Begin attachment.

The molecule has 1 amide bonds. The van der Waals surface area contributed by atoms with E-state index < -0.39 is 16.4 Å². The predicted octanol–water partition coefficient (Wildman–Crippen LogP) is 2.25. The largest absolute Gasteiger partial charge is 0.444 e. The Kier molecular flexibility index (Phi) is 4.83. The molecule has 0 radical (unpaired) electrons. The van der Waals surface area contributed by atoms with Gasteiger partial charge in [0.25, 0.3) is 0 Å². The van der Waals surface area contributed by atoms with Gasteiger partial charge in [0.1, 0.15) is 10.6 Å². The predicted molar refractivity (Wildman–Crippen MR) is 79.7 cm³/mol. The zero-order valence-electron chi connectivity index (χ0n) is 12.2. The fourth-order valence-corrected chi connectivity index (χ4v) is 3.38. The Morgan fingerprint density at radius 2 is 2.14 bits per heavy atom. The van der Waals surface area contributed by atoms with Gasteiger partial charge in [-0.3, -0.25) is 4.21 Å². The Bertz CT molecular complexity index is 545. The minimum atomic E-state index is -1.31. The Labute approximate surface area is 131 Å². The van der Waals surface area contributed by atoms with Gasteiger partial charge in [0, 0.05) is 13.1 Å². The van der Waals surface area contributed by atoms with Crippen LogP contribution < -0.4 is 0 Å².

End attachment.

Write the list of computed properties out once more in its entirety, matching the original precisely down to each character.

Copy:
The molecule has 1 amide bonds. The van der Waals surface area contributed by atoms with E-state index < -0.39 is 16.4 Å². The predicted octanol–water partition coefficient (Wildman–Crippen LogP) is 2.25. The largest absolute Gasteiger partial charge is 0.444 e. The Kier molecular flexibility index (Phi) is 4.83. The molecule has 0 radical (unpaired) electrons. The van der Waals surface area contributed by atoms with Gasteiger partial charge in [0.25, 0.3) is 0 Å². The van der Waals surface area contributed by atoms with Gasteiger partial charge in [0.1, 0.15) is 10.6 Å². The predicted molar refractivity (Wildman–Crippen MR) is 79.7 cm³/mol. The zero-order valence-electron chi connectivity index (χ0n) is 12.2. The fourth-order valence-corrected chi connectivity index (χ4v) is 3.38. The Morgan fingerprint density at radius 2 is 2.14 bits per heavy atom. The van der Waals surface area contributed by atoms with Gasteiger partial charge in [-0.3, -0.25) is 4.21 Å². The Bertz CT molecular complexity index is 545. The minimum atomic E-state index is -1.31. The Labute approximate surface area is 131 Å². The van der Waals surface area contributed by atoms with Gasteiger partial charge in [0, 0.05) is 13.1 Å². The van der Waals surface area contributed by atoms with Crippen LogP contribution < -0.4 is 0 Å².